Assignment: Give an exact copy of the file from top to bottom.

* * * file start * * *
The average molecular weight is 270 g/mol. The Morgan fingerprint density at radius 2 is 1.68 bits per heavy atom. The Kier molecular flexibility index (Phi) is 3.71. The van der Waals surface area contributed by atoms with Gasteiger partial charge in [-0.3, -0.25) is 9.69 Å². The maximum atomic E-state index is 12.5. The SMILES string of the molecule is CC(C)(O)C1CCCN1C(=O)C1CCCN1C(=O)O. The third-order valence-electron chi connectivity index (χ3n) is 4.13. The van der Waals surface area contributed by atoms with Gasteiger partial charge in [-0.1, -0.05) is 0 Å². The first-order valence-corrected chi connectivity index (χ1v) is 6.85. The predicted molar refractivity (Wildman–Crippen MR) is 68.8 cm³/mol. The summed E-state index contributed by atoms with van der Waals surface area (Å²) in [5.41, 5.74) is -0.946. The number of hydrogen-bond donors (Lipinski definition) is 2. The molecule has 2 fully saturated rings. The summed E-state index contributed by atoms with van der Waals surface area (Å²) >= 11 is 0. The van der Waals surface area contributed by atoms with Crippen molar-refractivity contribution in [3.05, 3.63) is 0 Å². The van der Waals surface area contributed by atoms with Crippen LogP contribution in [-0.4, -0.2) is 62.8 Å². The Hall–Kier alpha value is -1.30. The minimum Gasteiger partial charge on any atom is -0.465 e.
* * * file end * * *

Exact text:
The average molecular weight is 270 g/mol. The Morgan fingerprint density at radius 2 is 1.68 bits per heavy atom. The Kier molecular flexibility index (Phi) is 3.71. The van der Waals surface area contributed by atoms with Gasteiger partial charge in [-0.3, -0.25) is 9.69 Å². The maximum atomic E-state index is 12.5. The SMILES string of the molecule is CC(C)(O)C1CCCN1C(=O)C1CCCN1C(=O)O. The third-order valence-electron chi connectivity index (χ3n) is 4.13. The van der Waals surface area contributed by atoms with Gasteiger partial charge in [-0.1, -0.05) is 0 Å². The first-order valence-corrected chi connectivity index (χ1v) is 6.85. The predicted molar refractivity (Wildman–Crippen MR) is 68.8 cm³/mol. The summed E-state index contributed by atoms with van der Waals surface area (Å²) in [5.41, 5.74) is -0.946. The number of hydrogen-bond donors (Lipinski definition) is 2. The molecule has 2 fully saturated rings. The summed E-state index contributed by atoms with van der Waals surface area (Å²) >= 11 is 0. The van der Waals surface area contributed by atoms with Crippen molar-refractivity contribution in [3.05, 3.63) is 0 Å². The van der Waals surface area contributed by atoms with Crippen LogP contribution in [-0.4, -0.2) is 62.8 Å². The Hall–Kier alpha value is -1.30. The minimum Gasteiger partial charge on any atom is -0.465 e.